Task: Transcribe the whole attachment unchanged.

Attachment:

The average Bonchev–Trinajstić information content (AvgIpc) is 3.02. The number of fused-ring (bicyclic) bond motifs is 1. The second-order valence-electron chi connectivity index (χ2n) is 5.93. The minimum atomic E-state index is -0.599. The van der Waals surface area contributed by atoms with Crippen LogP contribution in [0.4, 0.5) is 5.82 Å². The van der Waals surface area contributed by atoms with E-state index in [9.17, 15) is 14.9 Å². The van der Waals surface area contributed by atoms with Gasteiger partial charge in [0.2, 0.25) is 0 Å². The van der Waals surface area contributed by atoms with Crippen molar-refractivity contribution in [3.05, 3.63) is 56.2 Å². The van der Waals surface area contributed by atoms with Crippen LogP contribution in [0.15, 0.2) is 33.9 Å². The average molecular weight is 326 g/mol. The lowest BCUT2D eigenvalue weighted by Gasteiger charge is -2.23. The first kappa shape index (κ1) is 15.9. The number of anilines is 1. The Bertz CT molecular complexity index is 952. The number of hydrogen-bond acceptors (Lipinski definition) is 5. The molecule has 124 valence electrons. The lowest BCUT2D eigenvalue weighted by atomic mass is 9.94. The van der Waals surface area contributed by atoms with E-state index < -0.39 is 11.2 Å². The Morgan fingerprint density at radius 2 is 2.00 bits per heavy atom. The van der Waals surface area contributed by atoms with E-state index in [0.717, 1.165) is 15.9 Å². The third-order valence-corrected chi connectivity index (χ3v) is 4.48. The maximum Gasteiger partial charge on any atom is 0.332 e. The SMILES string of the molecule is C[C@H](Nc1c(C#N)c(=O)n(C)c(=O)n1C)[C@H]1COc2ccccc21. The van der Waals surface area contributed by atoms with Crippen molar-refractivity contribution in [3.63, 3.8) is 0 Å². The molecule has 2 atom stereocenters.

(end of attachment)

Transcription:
The average Bonchev–Trinajstić information content (AvgIpc) is 3.02. The number of fused-ring (bicyclic) bond motifs is 1. The second-order valence-electron chi connectivity index (χ2n) is 5.93. The minimum atomic E-state index is -0.599. The van der Waals surface area contributed by atoms with Crippen LogP contribution in [0.4, 0.5) is 5.82 Å². The van der Waals surface area contributed by atoms with E-state index in [9.17, 15) is 14.9 Å². The van der Waals surface area contributed by atoms with Gasteiger partial charge in [0.2, 0.25) is 0 Å². The van der Waals surface area contributed by atoms with Crippen molar-refractivity contribution in [3.05, 3.63) is 56.2 Å². The van der Waals surface area contributed by atoms with Crippen LogP contribution in [0.15, 0.2) is 33.9 Å². The average molecular weight is 326 g/mol. The lowest BCUT2D eigenvalue weighted by Gasteiger charge is -2.23. The first kappa shape index (κ1) is 15.9. The number of anilines is 1. The Bertz CT molecular complexity index is 952. The number of hydrogen-bond acceptors (Lipinski definition) is 5. The molecule has 124 valence electrons. The lowest BCUT2D eigenvalue weighted by atomic mass is 9.94. The van der Waals surface area contributed by atoms with E-state index < -0.39 is 11.2 Å². The Morgan fingerprint density at radius 2 is 2.00 bits per heavy atom. The van der Waals surface area contributed by atoms with E-state index in [0.717, 1.165) is 15.9 Å². The third-order valence-corrected chi connectivity index (χ3v) is 4.48. The maximum Gasteiger partial charge on any atom is 0.332 e. The SMILES string of the molecule is C[C@H](Nc1c(C#N)c(=O)n(C)c(=O)n1C)[C@H]1COc2ccccc21. The van der Waals surface area contributed by atoms with Crippen molar-refractivity contribution in [3.63, 3.8) is 0 Å². The molecule has 2 atom stereocenters.